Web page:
Family Feud, India Style
In the mid-1990s, when the Birla family, which ran India’s second-largest business group, was in the midst of a bitter division of assets, one young family member quipped that “blood is thicker than water. But profits are thicker than blood.” A decade later, the country’s fast-rising prosperity is causing even more confrontations.
The list lately has grown to include the Bajaj family, the world’s manufacturer of the ubiquitous tuk-tuk, and the Mansukhani brothers, owners of the popular Onida brand of consumer electronics and promoters of Bhushan Steel Ltd., a leading manufacturer of steel sheets and strips. Perhaps the most spectacular was the 2002 breakup of Mukesh and Anil Ambani, whose squabbling following the death of the patriarch, Group Chairman Dhirubhai Ambani, nearly ruined the Reliance empire before peace was ultimately declared.
The pace of family splits picked up after economic reforms launched in 1991 began to take effect. Many of the old stalwarts were unable to adjust to the new environment. Earlier, expanding a business empire meant proximity to what was called the License Raj ‑ the powers that be in New Delhi, where all-important permits were issued. But post-reform, when it was no longer necessary for businessmen to depend on New Delhi, factors that have contributed to the rise of businesses worldwide – like professional management – became more important.
There are other reasons as well. Unlike US and European business groups, in which succession plans are often – but not always ‑ well defined, many Indian families fail to acknowledge future eventualities. Dhirubhai Ambani started off as a gas station attendant and went on to build India’s largest private-sector conglomerate. But not even he could envision that his only two sons would have such an acrimonious falling out so soon after his death.
Second, the barrier between family interests and business interests is often lacking in India. The result is that those closer to the decision-making process often enjoy the trappings that go with company posts, which is resented by family members not involved in the day-to-day running of the organization.
Finally, Indian company boards are often packed with cronies of the founders, who often fail to see – or report – signs of friction between siblings.
Certainly, Indian business families have been fighting and dividing for a long time. One of the earliest was the Modi group, founded by Rai Bahadur Gujarmal Modi in the 1930s. Five decades later, it was one of the most prominent industrial houses in north India before a vicious squabble ensued between Modi’s five sons and three nephews, resulting in dispersal of the assets in a 1989 settlement that ultimately destroyed Modi’s industrial prominence. Similarly other important business families like the Kirloskars, Doshis, Mafatlals, Shrirams, Goenkas, and Singhanias have fallen by the wayside.
As the families splinter, one of the hazards is turning to the Indian courts. Take the case of the five Bajaj brothers, led by the eldest, Bajaj Auto Chairman Rahul Bajaj. Although Shishir Bajaj, who runs Bajaj Hindustan decided to part ways in 2002, the case has been wending its leisurely way through the courts and a possible settlement drags on. With India’s stock market rebirth, the share prices of various Bajaj companies have risen sharply and there is no agreement between Rahul and Shishir Bajar on a buy-out price.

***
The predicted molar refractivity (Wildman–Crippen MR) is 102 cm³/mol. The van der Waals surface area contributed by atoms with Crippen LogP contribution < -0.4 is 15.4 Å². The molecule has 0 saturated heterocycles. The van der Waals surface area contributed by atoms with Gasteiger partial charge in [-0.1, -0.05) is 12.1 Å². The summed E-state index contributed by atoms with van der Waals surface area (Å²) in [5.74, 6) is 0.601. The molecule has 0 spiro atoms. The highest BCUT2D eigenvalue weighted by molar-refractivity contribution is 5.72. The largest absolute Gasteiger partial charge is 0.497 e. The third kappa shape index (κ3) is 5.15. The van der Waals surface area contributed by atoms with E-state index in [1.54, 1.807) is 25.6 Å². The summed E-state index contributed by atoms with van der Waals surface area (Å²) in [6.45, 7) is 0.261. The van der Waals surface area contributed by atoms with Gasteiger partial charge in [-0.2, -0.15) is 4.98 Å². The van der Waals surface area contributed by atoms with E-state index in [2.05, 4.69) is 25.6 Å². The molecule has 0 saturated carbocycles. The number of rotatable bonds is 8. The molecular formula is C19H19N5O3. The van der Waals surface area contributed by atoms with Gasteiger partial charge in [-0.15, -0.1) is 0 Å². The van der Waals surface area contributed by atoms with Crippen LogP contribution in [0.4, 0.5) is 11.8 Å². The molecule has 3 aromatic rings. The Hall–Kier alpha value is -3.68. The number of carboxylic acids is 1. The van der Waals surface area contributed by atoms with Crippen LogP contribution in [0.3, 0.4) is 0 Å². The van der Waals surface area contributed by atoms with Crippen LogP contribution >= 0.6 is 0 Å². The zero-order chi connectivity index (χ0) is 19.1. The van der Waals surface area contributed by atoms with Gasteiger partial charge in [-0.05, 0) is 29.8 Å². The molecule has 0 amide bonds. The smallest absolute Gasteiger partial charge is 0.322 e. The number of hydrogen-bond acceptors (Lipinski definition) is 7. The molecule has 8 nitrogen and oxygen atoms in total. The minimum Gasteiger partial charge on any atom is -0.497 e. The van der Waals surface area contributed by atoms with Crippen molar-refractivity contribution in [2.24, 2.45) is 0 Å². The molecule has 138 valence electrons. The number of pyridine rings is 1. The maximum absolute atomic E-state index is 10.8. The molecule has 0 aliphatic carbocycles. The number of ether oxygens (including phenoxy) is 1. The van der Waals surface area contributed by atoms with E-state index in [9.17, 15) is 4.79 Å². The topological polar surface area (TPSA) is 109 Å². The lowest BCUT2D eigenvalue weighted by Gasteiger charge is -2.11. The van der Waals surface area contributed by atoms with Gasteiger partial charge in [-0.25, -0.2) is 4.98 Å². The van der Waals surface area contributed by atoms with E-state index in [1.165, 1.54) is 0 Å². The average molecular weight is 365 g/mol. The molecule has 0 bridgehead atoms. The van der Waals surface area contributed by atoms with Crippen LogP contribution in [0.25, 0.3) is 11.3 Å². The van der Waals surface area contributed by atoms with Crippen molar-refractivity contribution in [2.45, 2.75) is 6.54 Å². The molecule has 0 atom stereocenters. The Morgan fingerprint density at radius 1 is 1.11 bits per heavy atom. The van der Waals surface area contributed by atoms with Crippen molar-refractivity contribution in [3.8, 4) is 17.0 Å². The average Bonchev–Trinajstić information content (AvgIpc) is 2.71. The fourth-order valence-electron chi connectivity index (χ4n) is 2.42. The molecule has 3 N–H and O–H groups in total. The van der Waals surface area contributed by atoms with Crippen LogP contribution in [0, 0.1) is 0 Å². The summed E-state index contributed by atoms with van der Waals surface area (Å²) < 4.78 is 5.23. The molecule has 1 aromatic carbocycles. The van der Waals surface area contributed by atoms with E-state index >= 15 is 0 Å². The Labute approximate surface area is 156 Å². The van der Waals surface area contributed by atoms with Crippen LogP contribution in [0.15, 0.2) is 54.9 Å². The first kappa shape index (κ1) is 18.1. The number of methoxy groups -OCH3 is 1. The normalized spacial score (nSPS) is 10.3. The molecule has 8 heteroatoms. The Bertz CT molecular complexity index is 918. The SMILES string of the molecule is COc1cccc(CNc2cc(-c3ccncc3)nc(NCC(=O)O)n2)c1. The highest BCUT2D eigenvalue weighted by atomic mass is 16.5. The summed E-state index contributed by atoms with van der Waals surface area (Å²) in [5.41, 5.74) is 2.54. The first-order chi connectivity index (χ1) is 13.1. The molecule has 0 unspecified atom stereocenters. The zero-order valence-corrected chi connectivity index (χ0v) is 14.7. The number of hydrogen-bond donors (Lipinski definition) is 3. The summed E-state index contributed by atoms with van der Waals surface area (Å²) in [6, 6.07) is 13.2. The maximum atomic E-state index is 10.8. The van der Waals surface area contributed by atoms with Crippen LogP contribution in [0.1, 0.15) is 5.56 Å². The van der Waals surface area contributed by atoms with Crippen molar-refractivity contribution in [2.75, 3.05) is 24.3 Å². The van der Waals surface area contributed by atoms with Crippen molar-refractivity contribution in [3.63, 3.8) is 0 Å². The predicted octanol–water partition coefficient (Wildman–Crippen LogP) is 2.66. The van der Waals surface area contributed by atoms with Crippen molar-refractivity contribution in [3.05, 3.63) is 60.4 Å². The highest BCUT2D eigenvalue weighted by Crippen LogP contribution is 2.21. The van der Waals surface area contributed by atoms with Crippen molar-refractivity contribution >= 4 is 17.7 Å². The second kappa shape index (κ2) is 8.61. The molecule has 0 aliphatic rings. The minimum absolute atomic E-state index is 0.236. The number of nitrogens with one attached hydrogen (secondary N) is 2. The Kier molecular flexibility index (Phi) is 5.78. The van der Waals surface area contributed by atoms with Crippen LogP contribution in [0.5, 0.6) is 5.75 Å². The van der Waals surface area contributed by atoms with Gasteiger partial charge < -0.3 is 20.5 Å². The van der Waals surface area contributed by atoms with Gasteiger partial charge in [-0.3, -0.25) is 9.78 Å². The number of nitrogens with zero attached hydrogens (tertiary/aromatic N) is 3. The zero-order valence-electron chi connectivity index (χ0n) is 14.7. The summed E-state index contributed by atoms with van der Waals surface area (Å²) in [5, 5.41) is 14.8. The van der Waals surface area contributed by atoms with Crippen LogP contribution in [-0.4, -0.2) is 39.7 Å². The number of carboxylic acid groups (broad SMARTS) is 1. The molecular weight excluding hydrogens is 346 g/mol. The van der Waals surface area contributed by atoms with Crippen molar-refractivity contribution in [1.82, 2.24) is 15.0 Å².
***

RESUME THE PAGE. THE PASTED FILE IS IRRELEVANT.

This has also happened to the family running Patni Computer Systems, India’s sixth-largest software services company. Ashok and Gajendra Patni, two brothers on the Patni board, recently decided to exit the business. But an elder brother, Narendra Patni, runs the show and enjoys key managerial and shareholder rights. He has blocked their departure from the company. Similarly, there is a power tussle in Onida where Gulu Mirchandani is in the driver’s seat while the families of his brothers Sonu and Vijay do not appear to be keen about continuing in the family business.
As the License Raj collapsed, groups like those headed by Rama Prasad Goenka, which thrived in the license era but failed to change times, suddenly went off the radar. A loyalist of the Congress Party under former Prime Minister Indira Gandhi, Goenka was a master strategist who, thanks to his political connections, managed to start or take over 20 companies. While many of these units are not exactly foundering, they are not trail-blazing either. Many feel that the Goenka group could have progressed much faster if the patriarch had not split with his younger brothers, Jagdish Prasad and Gouri Prasad, in 1979.
Most recently, second-generation siblings of the Chauhan families have taken each other to court over trademark disputes. Brothers Ramesh and Prakash Chauhan had jointly built a far-flung empire embracing confectionery, soft drinks and bottled water. In the late 1990s they made a killing by selling their Thums Up cola brand to Coca Cola for an undisclosed sum.
With a new generation arriving, some amount of friction is bound to come into play. Indian business has never seen better days. The country has clocked an average GDP growth of around 8.25 percent over the last four years. ICICI Bank supremo KV Kamath has told local media that India can definitely grow at 10 percent this year.
It is in the interests of business siblings to be a part of this growth – and to grow together. A case in point has been Mukesh and Anil Ambani, whose breakup made headlines in July 2002. Younger brother Anil refused to play second-fiddle to the heir apparent, Mukesh. The brothers divided the business following a formula suggested by ICICI banker Kamath, and have since gone on to consolidate their holdings as well as venture into fresh businesses. According to Forbes magazine, they are now India’s second and third richest individuals, with a net worth of $49 billion and $45 billion, respectively.
All's well that ends well.